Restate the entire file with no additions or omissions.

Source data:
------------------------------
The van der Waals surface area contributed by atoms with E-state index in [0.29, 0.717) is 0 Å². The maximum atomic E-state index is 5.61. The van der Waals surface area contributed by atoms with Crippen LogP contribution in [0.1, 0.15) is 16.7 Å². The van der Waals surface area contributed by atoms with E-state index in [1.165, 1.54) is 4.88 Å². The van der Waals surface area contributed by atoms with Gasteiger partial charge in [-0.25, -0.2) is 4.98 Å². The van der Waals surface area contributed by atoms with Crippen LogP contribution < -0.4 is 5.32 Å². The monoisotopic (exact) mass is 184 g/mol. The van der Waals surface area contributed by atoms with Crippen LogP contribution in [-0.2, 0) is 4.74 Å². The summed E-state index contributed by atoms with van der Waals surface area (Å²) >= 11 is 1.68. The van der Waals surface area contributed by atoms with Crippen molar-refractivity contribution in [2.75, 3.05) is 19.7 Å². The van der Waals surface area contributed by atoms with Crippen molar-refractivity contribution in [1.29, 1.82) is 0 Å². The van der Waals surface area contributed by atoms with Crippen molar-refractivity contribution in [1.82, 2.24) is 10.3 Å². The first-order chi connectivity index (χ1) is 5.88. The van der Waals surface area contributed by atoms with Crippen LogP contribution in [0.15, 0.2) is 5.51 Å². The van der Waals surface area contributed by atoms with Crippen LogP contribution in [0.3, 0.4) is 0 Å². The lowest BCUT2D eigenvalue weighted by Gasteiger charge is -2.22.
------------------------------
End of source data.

The van der Waals surface area contributed by atoms with E-state index in [0.29, 0.717) is 0 Å². The maximum atomic E-state index is 5.61. The van der Waals surface area contributed by atoms with Crippen LogP contribution in [0.1, 0.15) is 16.7 Å². The van der Waals surface area contributed by atoms with E-state index in [1.165, 1.54) is 4.88 Å². The van der Waals surface area contributed by atoms with Gasteiger partial charge in [-0.25, -0.2) is 4.98 Å². The van der Waals surface area contributed by atoms with Crippen LogP contribution < -0.4 is 5.32 Å². The monoisotopic (exact) mass is 184 g/mol. The van der Waals surface area contributed by atoms with Crippen LogP contribution in [-0.2, 0) is 4.74 Å². The summed E-state index contributed by atoms with van der Waals surface area (Å²) >= 11 is 1.68. The van der Waals surface area contributed by atoms with Crippen molar-refractivity contribution in [2.75, 3.05) is 19.7 Å². The van der Waals surface area contributed by atoms with Crippen molar-refractivity contribution in [1.29, 1.82) is 0 Å². The van der Waals surface area contributed by atoms with Crippen molar-refractivity contribution in [1.82, 2.24) is 10.3 Å². The first-order chi connectivity index (χ1) is 5.88. The van der Waals surface area contributed by atoms with Crippen LogP contribution in [0.15, 0.2) is 5.51 Å². The van der Waals surface area contributed by atoms with Crippen LogP contribution in [0.3, 0.4) is 0 Å². The lowest BCUT2D eigenvalue weighted by Gasteiger charge is -2.22.